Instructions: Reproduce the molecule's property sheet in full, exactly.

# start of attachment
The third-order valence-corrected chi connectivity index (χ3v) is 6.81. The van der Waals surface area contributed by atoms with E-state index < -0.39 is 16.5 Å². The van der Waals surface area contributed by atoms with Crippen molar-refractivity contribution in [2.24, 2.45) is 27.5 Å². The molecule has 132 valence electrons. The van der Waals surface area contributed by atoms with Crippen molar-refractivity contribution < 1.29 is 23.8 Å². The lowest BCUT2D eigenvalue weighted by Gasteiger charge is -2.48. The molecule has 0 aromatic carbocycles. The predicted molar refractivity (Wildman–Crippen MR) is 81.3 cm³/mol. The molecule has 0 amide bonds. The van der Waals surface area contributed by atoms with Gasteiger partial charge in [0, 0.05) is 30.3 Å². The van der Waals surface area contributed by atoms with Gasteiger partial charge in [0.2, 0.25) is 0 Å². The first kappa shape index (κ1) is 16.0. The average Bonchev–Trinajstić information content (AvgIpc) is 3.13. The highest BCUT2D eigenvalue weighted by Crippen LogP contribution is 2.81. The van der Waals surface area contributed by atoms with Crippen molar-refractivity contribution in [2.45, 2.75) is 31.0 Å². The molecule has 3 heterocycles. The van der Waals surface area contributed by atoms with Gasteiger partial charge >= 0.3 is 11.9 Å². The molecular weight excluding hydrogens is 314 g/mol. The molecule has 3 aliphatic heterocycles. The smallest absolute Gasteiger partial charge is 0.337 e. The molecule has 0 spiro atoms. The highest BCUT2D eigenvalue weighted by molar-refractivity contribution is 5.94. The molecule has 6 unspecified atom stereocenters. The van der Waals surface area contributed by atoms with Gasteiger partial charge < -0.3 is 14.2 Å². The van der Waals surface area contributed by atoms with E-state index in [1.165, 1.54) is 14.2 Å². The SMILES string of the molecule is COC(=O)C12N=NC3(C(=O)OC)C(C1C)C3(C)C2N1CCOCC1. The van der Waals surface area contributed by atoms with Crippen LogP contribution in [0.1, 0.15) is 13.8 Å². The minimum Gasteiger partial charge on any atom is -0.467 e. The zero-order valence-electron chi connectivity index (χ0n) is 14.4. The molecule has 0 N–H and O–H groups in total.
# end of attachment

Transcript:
The third-order valence-corrected chi connectivity index (χ3v) is 6.81. The van der Waals surface area contributed by atoms with E-state index < -0.39 is 16.5 Å². The van der Waals surface area contributed by atoms with Crippen molar-refractivity contribution in [2.24, 2.45) is 27.5 Å². The molecule has 132 valence electrons. The van der Waals surface area contributed by atoms with Crippen molar-refractivity contribution < 1.29 is 23.8 Å². The lowest BCUT2D eigenvalue weighted by Gasteiger charge is -2.48. The molecule has 0 aromatic carbocycles. The predicted molar refractivity (Wildman–Crippen MR) is 81.3 cm³/mol. The molecule has 0 amide bonds. The van der Waals surface area contributed by atoms with Gasteiger partial charge in [0, 0.05) is 30.3 Å². The van der Waals surface area contributed by atoms with Gasteiger partial charge in [0.2, 0.25) is 0 Å². The first kappa shape index (κ1) is 16.0. The average Bonchev–Trinajstić information content (AvgIpc) is 3.13. The highest BCUT2D eigenvalue weighted by Crippen LogP contribution is 2.81. The van der Waals surface area contributed by atoms with Crippen molar-refractivity contribution in [2.45, 2.75) is 31.0 Å². The molecule has 3 heterocycles. The van der Waals surface area contributed by atoms with Gasteiger partial charge >= 0.3 is 11.9 Å². The molecular weight excluding hydrogens is 314 g/mol. The molecule has 3 aliphatic heterocycles. The smallest absolute Gasteiger partial charge is 0.337 e. The molecule has 0 spiro atoms. The highest BCUT2D eigenvalue weighted by molar-refractivity contribution is 5.94. The molecule has 6 unspecified atom stereocenters. The van der Waals surface area contributed by atoms with Gasteiger partial charge < -0.3 is 14.2 Å². The van der Waals surface area contributed by atoms with E-state index in [1.165, 1.54) is 14.2 Å². The SMILES string of the molecule is COC(=O)C12N=NC3(C(=O)OC)C(C1C)C3(C)C2N1CCOCC1. The van der Waals surface area contributed by atoms with Crippen LogP contribution in [0.1, 0.15) is 13.8 Å². The minimum Gasteiger partial charge on any atom is -0.467 e. The zero-order valence-electron chi connectivity index (χ0n) is 14.4. The molecule has 0 N–H and O–H groups in total.